Is There Really a Need for Speed? — Not While Driving

herman and wells
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Is There Really a Need for Speed? — Not While Driving

Driving a vehicle above the set speed limit allowed for a particular street or neighborhood is always a dangerous risk.  The risk is not only to the driver but also to others in his/her path.  You can never tell when a child at play or someone’s pet may dart out in front of your vehicle without looking.  Are people in that much of a hurry?  Is there really a need for speed? — Not while driving.  Is speeding, to get to their destination just a tad earlier (maybe), really worth all the potential grief that could come from a speeding ticket, injuring someone, or plowing into someone’s home?  It surely wasn’t for a recent grad-to-be on Saturday, May 20, in Lakeland, Florida.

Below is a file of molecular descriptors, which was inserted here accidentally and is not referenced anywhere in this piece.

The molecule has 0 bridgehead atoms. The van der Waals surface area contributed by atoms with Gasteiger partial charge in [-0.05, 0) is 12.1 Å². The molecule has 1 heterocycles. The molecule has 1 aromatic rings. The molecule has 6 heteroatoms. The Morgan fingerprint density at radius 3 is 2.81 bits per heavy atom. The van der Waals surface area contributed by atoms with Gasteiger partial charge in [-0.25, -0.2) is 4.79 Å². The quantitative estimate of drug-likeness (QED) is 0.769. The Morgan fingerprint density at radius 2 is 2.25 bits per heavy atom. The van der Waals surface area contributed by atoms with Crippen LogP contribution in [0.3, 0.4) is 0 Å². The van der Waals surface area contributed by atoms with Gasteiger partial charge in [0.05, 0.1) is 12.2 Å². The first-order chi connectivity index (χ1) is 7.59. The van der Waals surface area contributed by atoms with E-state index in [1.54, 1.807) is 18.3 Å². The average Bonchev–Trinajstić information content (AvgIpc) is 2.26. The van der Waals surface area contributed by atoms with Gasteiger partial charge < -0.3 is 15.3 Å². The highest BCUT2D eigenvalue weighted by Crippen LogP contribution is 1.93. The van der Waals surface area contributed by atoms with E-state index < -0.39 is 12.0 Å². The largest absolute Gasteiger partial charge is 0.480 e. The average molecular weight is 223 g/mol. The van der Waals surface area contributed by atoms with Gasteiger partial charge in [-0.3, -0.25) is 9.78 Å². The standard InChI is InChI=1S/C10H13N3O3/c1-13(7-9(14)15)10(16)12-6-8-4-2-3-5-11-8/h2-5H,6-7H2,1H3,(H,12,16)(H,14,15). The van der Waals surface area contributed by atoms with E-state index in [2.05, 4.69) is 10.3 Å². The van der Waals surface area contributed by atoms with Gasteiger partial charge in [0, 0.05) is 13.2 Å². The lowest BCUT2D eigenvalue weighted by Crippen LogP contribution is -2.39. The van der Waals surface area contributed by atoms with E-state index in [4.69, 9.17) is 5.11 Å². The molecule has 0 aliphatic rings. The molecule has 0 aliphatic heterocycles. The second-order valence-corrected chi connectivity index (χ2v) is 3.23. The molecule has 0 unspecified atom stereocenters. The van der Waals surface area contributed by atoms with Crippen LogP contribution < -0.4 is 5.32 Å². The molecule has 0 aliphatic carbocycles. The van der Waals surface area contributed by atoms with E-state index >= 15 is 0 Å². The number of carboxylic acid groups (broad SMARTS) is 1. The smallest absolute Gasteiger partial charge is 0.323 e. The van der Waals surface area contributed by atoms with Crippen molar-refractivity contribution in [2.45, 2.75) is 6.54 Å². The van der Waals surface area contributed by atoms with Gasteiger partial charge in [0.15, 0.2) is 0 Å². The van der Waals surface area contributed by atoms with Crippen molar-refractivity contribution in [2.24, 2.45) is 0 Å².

Teen Was Speeding And Lost Control 

A 19-year-old driver lost control of his SUV, hit a fence, and went airborne into the bedroom of a mobile home Saturday, May 20.  According to, he told the fireman who responded that he had been speeding and lost control of his vehicle.  According to a neighbor, who had been badly shaken believing the vehicle was going to careen into her mobile home instead, the young man wasn’t concerned about any potential injuries he might have suffered; he was worried for anyone in the mobile home that he hit.  Fortunately, no one was home at the time of the crash.  The distraught young man told the neighbor that he was to graduate this year.